Ceuso Scurati Rosso 2008
Ruby red compact. The nose is rich and concentrated. Ripe fruit, black currant, black cherry, a sweet spicy vein with minor notes of leather and chocolate.
The mouthfeel is large, energetic. The massive but well-integrated tannins blend with a wonderful freshness and alcohol structure. Matches: complex dishes based on red meats, aged cheeses.
Critical AcclaimAll Vintages
The vineyard is situated a few kilometers from the Temple of Segesta (5th century B.C.), and represents the principal point of reference in the Melia family business venture. The varieties that are grown, apart from the native Nero d`Avola, are Cabernet Sauvignon, Merlot and Cabernet Franc. The yield is therefore extremely low, not exceeding 45-50 hl per hectare. Planting density reaches 4600 vines per hectare, trained on vertical trellis. The vineyards enjoy the best exposure to the sunlight and their average age is 10 years.
A large, geographically and climatically diverse island, just off the toe of Italy, Sicily has long been recognized for its fortified Marsala wines. But it is also a wonderful source of diverse, high quality red and white wines. Steadily increasing in popularity over the past few decades, Italy’s fourth largest wine-producing region is finally receiving the accolades it deserves and shining in today's global market.
Though most think of the climate here as simply hot and dry, variations on this sun-drenched island range from cool Mediterranean along the coastlines to more extreme in its inland zones. Of particular note are the various microclimates of Europe's largest volcano, Mount Etna, where vineyards grow on drastically steep hillsides and varying aspects to the Ionian Sea. The more noteworthy red and white wines that come from the volcanic soils of Mount Etna include Nerello Mascalese and Nerello Cappuccio (reds) and Carricante (whites). All share a racy streak of minerality and, at their best, bear resemblance to their respective red and white Burgundies.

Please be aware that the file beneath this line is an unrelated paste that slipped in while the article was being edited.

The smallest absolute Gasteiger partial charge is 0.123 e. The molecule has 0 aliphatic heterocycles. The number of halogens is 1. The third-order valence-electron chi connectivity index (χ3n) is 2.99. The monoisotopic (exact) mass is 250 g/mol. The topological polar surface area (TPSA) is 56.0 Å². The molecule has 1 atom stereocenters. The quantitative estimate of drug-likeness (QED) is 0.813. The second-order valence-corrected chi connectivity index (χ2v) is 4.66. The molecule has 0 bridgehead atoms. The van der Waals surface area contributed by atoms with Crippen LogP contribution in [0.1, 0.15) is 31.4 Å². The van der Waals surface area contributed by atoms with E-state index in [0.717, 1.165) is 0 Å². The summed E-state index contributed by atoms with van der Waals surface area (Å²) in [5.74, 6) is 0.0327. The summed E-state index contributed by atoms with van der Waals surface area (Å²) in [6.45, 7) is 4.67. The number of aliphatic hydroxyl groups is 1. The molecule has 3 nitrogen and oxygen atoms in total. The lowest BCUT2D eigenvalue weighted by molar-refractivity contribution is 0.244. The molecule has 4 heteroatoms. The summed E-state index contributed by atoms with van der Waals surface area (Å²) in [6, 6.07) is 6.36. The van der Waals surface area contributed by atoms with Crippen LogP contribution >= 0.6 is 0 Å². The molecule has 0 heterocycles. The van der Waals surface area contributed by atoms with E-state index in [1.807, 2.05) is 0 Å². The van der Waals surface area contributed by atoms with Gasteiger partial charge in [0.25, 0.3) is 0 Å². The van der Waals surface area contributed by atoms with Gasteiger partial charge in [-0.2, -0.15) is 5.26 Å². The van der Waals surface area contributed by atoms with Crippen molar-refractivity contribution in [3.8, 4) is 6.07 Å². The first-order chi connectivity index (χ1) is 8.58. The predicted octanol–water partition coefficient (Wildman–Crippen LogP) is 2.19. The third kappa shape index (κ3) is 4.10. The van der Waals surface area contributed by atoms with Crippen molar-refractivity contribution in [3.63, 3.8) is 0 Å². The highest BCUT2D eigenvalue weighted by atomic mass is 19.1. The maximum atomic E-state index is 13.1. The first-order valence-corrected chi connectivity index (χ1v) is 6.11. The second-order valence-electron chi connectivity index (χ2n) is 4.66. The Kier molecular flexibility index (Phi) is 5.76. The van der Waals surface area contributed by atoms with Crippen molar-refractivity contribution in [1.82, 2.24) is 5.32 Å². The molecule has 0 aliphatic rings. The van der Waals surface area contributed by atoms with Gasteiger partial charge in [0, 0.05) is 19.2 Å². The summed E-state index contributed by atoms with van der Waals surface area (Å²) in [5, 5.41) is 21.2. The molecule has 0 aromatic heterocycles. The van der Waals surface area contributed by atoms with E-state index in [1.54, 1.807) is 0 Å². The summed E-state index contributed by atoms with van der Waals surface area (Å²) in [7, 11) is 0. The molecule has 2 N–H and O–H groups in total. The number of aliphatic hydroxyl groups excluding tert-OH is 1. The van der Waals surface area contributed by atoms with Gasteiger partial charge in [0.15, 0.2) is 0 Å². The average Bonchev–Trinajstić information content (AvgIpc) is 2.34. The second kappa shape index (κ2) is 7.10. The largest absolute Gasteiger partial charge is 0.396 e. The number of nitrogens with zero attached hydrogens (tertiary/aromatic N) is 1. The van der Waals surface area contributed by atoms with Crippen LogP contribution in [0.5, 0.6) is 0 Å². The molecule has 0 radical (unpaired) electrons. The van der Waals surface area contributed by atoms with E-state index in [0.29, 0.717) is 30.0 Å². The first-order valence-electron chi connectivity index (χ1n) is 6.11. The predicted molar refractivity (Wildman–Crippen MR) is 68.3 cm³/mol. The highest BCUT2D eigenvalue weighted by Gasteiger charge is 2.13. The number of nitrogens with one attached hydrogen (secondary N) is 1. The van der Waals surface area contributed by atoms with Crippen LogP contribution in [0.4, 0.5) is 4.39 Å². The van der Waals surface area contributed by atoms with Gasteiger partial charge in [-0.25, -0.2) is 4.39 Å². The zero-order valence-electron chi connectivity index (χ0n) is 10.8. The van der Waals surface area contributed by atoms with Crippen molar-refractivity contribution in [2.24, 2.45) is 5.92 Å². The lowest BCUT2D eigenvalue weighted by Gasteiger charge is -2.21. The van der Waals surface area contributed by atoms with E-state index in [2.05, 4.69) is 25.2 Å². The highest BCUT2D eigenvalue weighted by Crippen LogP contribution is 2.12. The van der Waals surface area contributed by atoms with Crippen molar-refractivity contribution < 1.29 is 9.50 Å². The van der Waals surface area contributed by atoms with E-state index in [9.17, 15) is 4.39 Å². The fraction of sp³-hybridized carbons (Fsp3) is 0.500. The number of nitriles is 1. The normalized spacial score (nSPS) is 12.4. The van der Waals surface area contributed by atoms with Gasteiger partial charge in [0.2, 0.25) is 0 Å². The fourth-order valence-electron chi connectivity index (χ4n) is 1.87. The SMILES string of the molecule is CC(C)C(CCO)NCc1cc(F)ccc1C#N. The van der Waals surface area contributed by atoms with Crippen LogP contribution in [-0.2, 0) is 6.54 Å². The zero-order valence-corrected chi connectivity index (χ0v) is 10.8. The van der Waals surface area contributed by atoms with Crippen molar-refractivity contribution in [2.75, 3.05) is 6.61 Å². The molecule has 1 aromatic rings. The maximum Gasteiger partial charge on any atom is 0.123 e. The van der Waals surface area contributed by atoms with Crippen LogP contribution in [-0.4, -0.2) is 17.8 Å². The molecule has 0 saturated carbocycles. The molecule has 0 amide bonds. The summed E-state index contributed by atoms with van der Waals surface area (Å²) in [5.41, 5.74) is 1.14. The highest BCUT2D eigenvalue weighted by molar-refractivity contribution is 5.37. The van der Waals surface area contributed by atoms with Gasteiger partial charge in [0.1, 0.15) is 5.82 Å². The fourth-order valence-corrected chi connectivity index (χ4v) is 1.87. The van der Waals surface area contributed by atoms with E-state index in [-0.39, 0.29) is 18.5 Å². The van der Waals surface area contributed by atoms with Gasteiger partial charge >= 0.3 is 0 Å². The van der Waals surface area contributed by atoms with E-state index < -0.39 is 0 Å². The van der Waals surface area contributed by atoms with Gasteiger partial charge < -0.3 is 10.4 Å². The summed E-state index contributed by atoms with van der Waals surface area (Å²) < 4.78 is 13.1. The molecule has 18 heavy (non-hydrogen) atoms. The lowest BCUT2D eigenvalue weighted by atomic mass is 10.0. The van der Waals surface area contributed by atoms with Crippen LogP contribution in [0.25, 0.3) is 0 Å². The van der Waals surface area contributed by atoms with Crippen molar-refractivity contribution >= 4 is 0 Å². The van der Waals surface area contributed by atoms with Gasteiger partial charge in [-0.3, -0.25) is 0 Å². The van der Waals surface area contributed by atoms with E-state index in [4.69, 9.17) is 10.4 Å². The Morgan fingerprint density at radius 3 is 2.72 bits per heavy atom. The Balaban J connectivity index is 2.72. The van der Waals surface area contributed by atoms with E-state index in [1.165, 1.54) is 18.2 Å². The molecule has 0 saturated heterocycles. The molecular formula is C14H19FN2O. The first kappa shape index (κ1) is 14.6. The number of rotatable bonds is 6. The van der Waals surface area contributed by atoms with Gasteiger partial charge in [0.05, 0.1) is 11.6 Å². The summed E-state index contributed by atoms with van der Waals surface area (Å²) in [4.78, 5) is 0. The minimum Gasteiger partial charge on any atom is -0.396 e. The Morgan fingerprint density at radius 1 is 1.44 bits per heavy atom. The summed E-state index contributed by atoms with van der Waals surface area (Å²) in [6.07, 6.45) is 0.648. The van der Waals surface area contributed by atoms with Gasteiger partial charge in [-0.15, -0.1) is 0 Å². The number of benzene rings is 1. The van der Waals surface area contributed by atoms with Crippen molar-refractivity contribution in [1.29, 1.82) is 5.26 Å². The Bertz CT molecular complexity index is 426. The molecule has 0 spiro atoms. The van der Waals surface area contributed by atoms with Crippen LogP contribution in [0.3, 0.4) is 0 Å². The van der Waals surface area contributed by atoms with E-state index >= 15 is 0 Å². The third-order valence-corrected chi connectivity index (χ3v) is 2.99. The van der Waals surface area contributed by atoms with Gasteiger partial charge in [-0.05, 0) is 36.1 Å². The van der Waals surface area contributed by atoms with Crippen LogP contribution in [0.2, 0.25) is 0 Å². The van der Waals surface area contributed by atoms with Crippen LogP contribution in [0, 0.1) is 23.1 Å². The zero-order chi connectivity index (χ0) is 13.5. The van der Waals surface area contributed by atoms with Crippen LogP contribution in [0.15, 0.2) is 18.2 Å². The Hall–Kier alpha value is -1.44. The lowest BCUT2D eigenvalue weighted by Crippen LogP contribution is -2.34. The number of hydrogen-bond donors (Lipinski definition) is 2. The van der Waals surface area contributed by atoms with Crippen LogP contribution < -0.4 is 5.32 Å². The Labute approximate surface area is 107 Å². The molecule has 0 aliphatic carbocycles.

Nero d’Avola is the most widely planted red variety, and is great either as single varietal bottling or in blends with other indigenous varieites or even with international ones. For example, Nero d'Avola is blended with the lighter and floral, Frappato grape, to create the elegant, Cerasuolo di Vittoria, one of the more traditional and respected wines of the island.
Grillo and Inzolia, the grapes of Marsala, are also used to produce aromatic, crisp dry whites. Pantelleria, a subtropical island belonging to the province of Sicily, specializes in Moscato di Pantelleria, made from the variety locally known as Zibibbo.